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For some kinds of programs I need to use a constant high value to indicate some properties of some variables. I mean let color[i] = 1000000; if the i. node in a tree is unexplored. But I quite often miswrite the number of 0s at the end, so I just wondered whether is it better to do it this way:

#define UNEXPLORED 1000000;
color[i] = UNEXPLORED;

I remember that somewhere I have read that it's much better to avoid using #define. Is it right? How would you tackle this problem?

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Go through this thread . Best answer from there - #define's don't respect scope - stackoverflow.com/questions/1944041/… –  mmhasannn Mar 5 '13 at 8:14

3 Answers 3

up vote 3 down vote accepted

For simple constants, you can use either const or the new constexpr:

constexpr unsigned int UNEXPLORED = 1000000;

In a case like this, it's no difference between using const and constexpr. However, "variables" marked constexpr are evaluated at compile-time and not at run-time, and may be used in places that otherwise only accepts literals.

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Is there any particular reason for using auto here? The main use I see of auto is to avoid repeating type names, or spelling out complex, nested types. This is neither, and spelling out explicitly the type here improves clarity. (Similarly, why constexpr, rather than the traditional const?) –  James Kanze Mar 5 '13 at 8:39
@JamesKanze - using auto here will produce an integral type that's large enough to hold the actual value. unsigned int isn't necessarily large enough to hold 1000000, a problem that the macro doesn't have. –  Pete Becker Mar 5 '13 at 12:54
@PeteBecker That's an interesting aspect, which I hadn't thought of. Depending on the context, it might be considered a disadvantage or an advantage. (I assume that if 1000000 didn't fit in an unsigned int, the compiler will at least warn.) –  James Kanze Mar 5 '13 at 13:47
@JamesKanze - I know I'm beating a dead horse, but in most contexts, the macro works fine, without needing baroque workarounds. <g> –  Pete Becker Mar 5 '13 at 13:51
@PeteBecker As you've pointed out, the macro does the same thing as auto. (Almost: if an inline function does a push_back of it into a vector, the #define is the only solution which doesn't have undefined behavior. Or the enum constant, but that's really only justified if either you have a lot of them, that you want to group, or you want to limit scope, say in a class.) Using an explicit type ensures that the constant has that type. Which may be useful at times. –  James Kanze Mar 5 '13 at 14:04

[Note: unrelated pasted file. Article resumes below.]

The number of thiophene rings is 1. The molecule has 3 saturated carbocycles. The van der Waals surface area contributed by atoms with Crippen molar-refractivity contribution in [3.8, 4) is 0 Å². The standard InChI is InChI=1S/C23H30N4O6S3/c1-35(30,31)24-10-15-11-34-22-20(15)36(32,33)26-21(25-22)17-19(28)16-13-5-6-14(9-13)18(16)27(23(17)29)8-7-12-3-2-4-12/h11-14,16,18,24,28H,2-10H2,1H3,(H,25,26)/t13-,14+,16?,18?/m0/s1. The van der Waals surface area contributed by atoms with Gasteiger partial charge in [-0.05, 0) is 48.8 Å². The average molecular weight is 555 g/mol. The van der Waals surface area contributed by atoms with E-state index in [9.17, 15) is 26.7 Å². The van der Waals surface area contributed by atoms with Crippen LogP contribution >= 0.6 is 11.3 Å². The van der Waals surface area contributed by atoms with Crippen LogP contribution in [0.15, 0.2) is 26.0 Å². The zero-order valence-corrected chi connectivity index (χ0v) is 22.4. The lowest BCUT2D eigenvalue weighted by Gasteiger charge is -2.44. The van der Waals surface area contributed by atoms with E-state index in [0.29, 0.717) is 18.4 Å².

For example use constants.

const unsigned int UNEXPLORED = 1000000;

or enums

enum { UNEXPLORED = 1000000 };
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It's getting more monre confusing for me. :( I am trying to learn a specific part and then come thousands of others. :( What's the difference between ENUM and STRUCT? Which to use for what? –  gen Mar 5 '13 at 8:21
@gen For questions like this, I'd suggest you grab a good book to guide your learning. –  Angew Mar 5 '13 at 8:26
@Angew Thank you very much indeed it's quite good :) –  gen Mar 5 '13 at 8:30
The first doesn't work on systems where unsigned int is too small to hold 1000000. And creating an enum just to hold a single constant is icky. <g> –  Pete Becker Mar 5 '13 at 12:52

In the use of constants the two answers above are correct, however #define is not limited to that use alone. Another example of the use of #define is macros.


Macros are preprocessor-utilised pieces of code, and they work exactly like other #define declarations in that regard. The preprocessor will literally swap out the occurrence of your defined symbol with the code of the macro. An example:

#define HELLO_MAC do{ std::cout << "Hello World" << std::endl; }while(false)

int main(int argc, char** argv)

That will literally swap out the HELLO_MAC symbol with the code I declared. If it were a constant it would do the exact same thing. So you can think of #defines for constants as a particular kind of macro.

With macros you can also pass parameters, and it is especially useful I find for enforcing logging/exception policies over code. For example

#define THROW_EXCEPT( ex_type, ex_msg ) /
    do{ throw ex_type( buildExString( (ex_msg), __LINE__, __FILE__ ) ); }while(false)

// somewhere else
THROW_EXCEPT( std::runtime_error, "Unsupported operation in current state" );

That code allows me to ensure that everyone logs with the line of the file that threw the exception.

Templates are often a better choice instead of macros, but I cannot use template functions for this example because I need to use the __LINE__ and __FILE__ functions from the place of the throw, not from the location of the template function.

Where should you not use macros? Anywhere you can use something else. Macros, like any #define are preprocessed, so the compiler does not see them at all. This means that there is never any symbols created for HELLO_MAC or THROW_EXCEPT, and so they cannot be seen in a debugger. They can also be confusing if you get compile errors, especially if they are long macros.

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